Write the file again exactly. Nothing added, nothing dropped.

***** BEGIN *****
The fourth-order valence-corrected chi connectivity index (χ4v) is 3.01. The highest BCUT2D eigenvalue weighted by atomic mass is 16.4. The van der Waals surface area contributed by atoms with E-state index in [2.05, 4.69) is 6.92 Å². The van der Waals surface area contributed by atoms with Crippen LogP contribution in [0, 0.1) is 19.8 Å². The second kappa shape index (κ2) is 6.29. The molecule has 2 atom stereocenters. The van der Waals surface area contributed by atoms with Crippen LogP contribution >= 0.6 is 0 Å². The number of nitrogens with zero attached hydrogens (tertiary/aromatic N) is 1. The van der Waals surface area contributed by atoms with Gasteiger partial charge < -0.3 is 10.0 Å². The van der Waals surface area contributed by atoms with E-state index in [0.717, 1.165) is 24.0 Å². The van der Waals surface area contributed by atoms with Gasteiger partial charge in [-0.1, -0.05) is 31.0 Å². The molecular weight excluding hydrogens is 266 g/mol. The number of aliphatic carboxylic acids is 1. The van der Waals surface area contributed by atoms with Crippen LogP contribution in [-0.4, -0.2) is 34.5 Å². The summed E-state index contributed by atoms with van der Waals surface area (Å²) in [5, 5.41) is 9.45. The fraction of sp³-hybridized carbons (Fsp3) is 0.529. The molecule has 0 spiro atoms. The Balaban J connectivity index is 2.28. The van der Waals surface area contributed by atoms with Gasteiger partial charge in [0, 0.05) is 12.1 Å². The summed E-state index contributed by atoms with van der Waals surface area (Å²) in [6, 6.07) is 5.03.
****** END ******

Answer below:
The fourth-order valence-corrected chi connectivity index (χ4v) is 3.01. The highest BCUT2D eigenvalue weighted by atomic mass is 16.4. The van der Waals surface area contributed by atoms with E-state index in [2.05, 4.69) is 6.92 Å². The van der Waals surface area contributed by atoms with Crippen LogP contribution in [0, 0.1) is 19.8 Å². The second kappa shape index (κ2) is 6.29. The molecule has 2 atom stereocenters. The van der Waals surface area contributed by atoms with Crippen LogP contribution >= 0.6 is 0 Å². The number of nitrogens with zero attached hydrogens (tertiary/aromatic N) is 1. The van der Waals surface area contributed by atoms with Gasteiger partial charge < -0.3 is 10.0 Å². The van der Waals surface area contributed by atoms with E-state index in [0.717, 1.165) is 24.0 Å². The van der Waals surface area contributed by atoms with Gasteiger partial charge in [-0.1, -0.05) is 31.0 Å². The molecular weight excluding hydrogens is 266 g/mol. The number of aliphatic carboxylic acids is 1. The van der Waals surface area contributed by atoms with Crippen LogP contribution in [-0.4, -0.2) is 34.5 Å². The summed E-state index contributed by atoms with van der Waals surface area (Å²) in [5, 5.41) is 9.45. The fraction of sp³-hybridized carbons (Fsp3) is 0.529. The molecule has 0 spiro atoms. The Balaban J connectivity index is 2.28. The van der Waals surface area contributed by atoms with Gasteiger partial charge in [0, 0.05) is 12.1 Å². The summed E-state index contributed by atoms with van der Waals surface area (Å²) in [6, 6.07) is 5.03.